Snakes in a Substation
The animal rescue teams in India have been facing some of the worst flooding conditions ever. I was floored to hear that almost all rescuers had lost their homes in these recent floods. Despite this, 35 of those animal rescuers have come together to begin search and rescue within the flooded city of Surat.
It was expected that a number of exotic animals would wash up in the city uncontrollably, but what wasn’t expected was the number of phone calls requesting assistance with removing snakes. Nearly 200 snakes have already been rescued. The team is receiving 20+ snake calls a day and 50% of those snakes rescued are poisonous! Luckily the team prepared last year with help from IFAW in collecting snake rescue equipment. This allows for the rescue of snakes from the electricity substations so that the electricity and water supply can be restored to the city.
Imagine….if these animal rescuers were not out there working night and day, the city of Surat would still be locked in a power outage due to the number of snakes caught in the substations!
Out of the 35 team members, only two walked away with cars intact that are now being used for rescue work. The rest of the team is trying to make due on bicycles, distributing food and water to roaming animals in the city. At points the animal rescuers have to lift dogs out of the water, place them on higher walls and then just move on. So many animals are in need of help.
One of the team members reports the following:
“I don’t have the words or the language to describe the challenges that we all faced while responding in the flood disaster area. We had to combine human and animal rescue and relief as most all were in need.”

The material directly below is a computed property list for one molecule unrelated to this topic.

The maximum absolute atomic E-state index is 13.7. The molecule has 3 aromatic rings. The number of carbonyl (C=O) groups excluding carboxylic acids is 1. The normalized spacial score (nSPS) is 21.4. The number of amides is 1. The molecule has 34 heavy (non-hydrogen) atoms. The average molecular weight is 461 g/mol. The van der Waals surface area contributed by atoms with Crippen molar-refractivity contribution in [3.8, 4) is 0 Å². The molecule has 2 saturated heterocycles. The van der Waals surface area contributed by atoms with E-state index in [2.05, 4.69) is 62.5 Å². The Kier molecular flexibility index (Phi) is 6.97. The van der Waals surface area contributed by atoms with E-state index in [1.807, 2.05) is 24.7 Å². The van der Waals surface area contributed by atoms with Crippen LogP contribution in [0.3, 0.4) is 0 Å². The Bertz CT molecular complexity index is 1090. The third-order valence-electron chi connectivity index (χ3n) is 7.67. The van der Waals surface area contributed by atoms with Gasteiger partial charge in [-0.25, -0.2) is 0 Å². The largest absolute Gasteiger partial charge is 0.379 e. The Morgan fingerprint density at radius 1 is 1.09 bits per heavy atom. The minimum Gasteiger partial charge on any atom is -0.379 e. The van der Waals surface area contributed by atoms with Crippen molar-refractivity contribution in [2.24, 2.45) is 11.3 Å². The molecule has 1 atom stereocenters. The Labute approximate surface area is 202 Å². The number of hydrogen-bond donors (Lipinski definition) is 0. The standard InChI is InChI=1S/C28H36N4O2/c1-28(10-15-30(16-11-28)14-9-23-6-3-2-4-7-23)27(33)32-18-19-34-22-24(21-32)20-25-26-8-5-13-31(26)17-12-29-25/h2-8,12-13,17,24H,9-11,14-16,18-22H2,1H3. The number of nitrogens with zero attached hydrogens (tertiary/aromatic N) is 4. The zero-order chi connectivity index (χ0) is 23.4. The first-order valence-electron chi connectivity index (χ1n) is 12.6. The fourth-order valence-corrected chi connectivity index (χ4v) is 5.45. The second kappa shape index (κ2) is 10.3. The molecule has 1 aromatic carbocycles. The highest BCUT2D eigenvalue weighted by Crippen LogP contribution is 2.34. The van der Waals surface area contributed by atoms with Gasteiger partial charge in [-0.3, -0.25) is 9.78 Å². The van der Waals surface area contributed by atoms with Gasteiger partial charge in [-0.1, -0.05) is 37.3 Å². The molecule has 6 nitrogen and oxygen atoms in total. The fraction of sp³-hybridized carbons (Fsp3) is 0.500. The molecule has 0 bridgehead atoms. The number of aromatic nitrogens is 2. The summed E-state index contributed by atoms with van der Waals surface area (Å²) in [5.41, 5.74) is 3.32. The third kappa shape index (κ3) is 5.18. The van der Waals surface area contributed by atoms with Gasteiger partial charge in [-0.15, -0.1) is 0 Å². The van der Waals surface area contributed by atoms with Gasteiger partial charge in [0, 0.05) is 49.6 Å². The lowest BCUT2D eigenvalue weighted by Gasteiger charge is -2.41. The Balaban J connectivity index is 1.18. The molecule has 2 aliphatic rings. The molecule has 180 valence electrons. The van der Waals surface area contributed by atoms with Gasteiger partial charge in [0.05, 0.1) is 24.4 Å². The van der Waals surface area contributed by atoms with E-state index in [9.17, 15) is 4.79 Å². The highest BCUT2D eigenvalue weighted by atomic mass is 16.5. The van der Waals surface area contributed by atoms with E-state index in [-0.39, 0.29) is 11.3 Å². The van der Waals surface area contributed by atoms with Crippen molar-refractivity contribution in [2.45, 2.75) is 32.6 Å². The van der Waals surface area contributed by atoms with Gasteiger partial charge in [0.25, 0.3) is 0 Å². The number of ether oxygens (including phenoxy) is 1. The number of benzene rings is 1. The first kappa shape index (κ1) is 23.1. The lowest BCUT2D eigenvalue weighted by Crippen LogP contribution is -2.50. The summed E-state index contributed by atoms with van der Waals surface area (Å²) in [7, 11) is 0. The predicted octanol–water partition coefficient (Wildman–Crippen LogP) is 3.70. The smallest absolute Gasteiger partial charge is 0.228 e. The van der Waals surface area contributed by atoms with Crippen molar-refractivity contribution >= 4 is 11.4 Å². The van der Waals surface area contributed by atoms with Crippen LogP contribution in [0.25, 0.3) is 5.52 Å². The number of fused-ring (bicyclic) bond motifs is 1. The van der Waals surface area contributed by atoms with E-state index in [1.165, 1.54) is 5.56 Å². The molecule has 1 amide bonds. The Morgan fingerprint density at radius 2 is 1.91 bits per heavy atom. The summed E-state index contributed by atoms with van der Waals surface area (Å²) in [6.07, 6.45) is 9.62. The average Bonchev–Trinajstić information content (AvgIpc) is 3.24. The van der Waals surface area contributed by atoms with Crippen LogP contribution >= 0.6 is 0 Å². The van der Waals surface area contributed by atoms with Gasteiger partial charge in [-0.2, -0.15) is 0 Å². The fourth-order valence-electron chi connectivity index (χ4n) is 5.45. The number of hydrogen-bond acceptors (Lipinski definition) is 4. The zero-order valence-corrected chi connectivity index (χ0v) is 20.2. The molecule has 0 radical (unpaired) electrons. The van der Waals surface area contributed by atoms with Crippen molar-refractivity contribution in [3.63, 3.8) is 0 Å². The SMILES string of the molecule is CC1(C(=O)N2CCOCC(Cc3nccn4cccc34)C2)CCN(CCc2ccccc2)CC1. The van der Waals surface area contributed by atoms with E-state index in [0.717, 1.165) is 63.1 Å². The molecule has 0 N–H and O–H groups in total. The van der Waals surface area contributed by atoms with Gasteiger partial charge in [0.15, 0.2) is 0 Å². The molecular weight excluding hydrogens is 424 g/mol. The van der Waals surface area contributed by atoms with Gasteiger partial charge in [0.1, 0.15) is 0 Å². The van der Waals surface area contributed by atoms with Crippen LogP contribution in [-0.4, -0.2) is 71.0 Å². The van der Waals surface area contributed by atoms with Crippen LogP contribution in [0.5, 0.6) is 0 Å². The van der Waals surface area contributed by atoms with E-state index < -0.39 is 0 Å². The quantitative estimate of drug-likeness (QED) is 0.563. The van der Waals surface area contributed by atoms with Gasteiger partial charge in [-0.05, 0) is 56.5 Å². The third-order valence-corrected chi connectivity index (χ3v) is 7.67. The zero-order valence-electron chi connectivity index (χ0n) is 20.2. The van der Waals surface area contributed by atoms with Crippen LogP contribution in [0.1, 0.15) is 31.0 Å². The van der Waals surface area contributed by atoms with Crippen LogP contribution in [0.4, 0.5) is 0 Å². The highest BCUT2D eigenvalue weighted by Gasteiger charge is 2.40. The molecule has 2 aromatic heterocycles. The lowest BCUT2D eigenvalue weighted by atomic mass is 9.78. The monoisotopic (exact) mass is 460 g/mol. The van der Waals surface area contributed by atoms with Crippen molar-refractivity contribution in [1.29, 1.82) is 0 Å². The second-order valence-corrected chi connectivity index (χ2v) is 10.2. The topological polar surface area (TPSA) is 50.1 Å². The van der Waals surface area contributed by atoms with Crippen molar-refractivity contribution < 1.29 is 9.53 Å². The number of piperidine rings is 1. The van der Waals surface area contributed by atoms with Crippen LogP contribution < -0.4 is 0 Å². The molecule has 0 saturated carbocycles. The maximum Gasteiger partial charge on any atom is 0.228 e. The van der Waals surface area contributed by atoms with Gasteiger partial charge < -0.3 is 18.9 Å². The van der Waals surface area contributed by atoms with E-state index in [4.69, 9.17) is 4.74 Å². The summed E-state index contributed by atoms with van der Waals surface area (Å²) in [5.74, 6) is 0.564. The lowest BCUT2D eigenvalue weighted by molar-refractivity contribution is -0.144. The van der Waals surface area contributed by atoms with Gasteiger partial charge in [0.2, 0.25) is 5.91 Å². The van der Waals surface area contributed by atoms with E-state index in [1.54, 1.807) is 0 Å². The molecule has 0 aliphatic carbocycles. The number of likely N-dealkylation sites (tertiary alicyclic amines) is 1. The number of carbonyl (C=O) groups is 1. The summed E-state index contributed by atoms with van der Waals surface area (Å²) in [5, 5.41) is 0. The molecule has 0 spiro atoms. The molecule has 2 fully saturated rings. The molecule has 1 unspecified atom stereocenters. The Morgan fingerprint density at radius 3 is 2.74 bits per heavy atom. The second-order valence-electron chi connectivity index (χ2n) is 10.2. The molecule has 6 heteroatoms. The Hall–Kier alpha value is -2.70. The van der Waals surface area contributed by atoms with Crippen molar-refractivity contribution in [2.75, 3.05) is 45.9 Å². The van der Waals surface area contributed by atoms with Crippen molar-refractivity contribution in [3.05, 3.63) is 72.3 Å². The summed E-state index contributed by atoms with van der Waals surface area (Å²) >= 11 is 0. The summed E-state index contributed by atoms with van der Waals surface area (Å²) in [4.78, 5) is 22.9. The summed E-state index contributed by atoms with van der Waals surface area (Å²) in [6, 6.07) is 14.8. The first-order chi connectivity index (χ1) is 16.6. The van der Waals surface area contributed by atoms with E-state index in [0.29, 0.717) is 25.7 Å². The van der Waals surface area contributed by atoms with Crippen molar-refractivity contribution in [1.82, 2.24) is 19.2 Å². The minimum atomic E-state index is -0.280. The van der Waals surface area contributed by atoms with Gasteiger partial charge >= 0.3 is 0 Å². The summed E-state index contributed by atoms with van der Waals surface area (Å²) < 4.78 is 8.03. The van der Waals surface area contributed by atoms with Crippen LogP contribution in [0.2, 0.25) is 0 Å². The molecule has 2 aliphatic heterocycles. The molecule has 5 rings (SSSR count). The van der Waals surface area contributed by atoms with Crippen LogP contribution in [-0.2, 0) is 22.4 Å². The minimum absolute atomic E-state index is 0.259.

The majority of the city was in a blackout for close to 8 days following the flood. 90% of Surat city and the surrounding areas were under water. The rains disrupted communications and cut power and water supplies to the city. Although animal rescue teams entered the city to begin rescue efforts, no communication could be established with people outside Surat. Only once in a day would a freak SMS get through, delivering vital communications about the member’s position and what they were doing.
Crippled communication, paralyzed mobility and putting aside the thought of great personal loss are the hardships team members face while saving many lives at the same time. The animal rescuers charge into gushing waters, risking their own lives for the sake of saving humans and animals in great danger.
The local administration was forced to establish a curfew in order to control the chaos in the city. Teams soon found that they could only move in the night due to the number of relief vehicles trying to make their way through the flooded city.